There are a myriad of metrics that can be used to manage risk, but there are 4 that are especially critical in measuring the effectiveness of your risk management program. First is the number of systemic risks you\u2019ve identified. Systemic risk identification detects upstream and downstream dependencies across all levels and business areas of an organization. Secondly, it\u2019s important to calculate the percentage of process areas involved in your risk assessments. Risk management, namely ERM, is inherently cross-functional and cannot be performed in silos, therefore a risk should be viewed as the sum of its parts. Another crucial metric is the percentage of key risks monitored. Through consistent risk assessments, you\u2019re able to better prioritize the activities that are most in need of monitoring, and ultimately prevent business metrics from being pushed out of tolerance. Lastly is the percentage of key risks mitigated, which helps you prioritize resources, allocating them to risks in need of stronger coverage and reducing inefficiencies that come from wasting resources on low-impact risks.\n"}},"@type":"Question","name":"How Is Risk Impact Calculated?","acceptedAnswer":"@type":"Answer","text":"The impact (or consequence) of a risk refers to the extent to which the risk event could potentially affect the organization. Risk impact is often calculated by factoring in threats to the company\u2019s security, finances, reputation, safety or operations. Assessing impact should be performed on a 1-10 scale over more commonly used high-medium-low scales. Using a 1-10 scale provides more flexibility and makes calculating residual risk more straightforward. The key is to express severity of impact in both quantitative and qualitative terms in a standardized way.\n","@type":"Question","name":"Why Are Key Risk Indicators (KRIs) Important?","acceptedAnswer":"@type":"Answer","text":"Key risk indicators (KRIs) are essential in monitoring risk and staying on top of compliance requirements. There are hundreds of metrics that can be collected, which makes it crucial to prioritize the ones that are the most important. Some examples include regulatory changes, economic downturn or percentage of key risks mitigated in a given period. Tracking KRIs ensures that your most critical risks are being constantly monitored.\n"]}FREE DOWNLOAD:Risk Reporting Dashboard ExamplesWe cover the best way to present your risk metrics and key risk indicators on a company dashboard.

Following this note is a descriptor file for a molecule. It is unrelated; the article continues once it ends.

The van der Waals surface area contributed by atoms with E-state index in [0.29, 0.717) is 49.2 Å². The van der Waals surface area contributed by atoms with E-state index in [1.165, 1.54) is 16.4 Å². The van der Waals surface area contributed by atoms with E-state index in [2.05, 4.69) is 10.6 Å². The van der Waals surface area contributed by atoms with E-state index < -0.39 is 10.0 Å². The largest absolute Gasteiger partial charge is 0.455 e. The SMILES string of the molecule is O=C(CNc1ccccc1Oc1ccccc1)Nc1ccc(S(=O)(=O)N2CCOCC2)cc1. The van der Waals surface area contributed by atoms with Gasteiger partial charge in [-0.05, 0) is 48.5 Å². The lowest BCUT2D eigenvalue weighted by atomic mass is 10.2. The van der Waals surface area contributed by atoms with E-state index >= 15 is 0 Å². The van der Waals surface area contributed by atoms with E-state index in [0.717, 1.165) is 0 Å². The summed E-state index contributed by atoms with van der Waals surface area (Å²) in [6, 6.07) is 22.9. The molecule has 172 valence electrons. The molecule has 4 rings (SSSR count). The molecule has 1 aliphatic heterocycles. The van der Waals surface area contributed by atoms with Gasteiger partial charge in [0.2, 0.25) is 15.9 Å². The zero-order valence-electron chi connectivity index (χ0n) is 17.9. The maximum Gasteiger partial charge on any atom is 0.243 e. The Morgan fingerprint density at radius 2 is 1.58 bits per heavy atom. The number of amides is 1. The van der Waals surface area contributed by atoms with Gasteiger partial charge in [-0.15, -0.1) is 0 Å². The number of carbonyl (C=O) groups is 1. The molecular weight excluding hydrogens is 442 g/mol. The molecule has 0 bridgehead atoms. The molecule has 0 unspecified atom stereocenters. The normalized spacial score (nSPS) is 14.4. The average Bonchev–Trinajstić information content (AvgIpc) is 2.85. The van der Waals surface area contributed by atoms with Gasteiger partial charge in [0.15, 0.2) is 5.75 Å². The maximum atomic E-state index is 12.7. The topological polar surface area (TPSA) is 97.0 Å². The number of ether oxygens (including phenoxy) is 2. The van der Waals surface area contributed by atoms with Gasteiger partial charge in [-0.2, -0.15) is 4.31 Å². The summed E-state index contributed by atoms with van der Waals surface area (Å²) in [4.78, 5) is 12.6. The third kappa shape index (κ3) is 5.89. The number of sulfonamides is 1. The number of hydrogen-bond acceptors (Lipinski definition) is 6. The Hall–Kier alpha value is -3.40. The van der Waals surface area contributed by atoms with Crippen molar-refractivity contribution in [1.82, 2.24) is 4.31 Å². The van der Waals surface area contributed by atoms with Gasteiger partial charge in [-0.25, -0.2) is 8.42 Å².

The model name is normally found on the sticker located at the back of the TV, located on a label near the side input terminals, or engraved on the front panel of the TV. Please be aware that the model and serial numbers are different: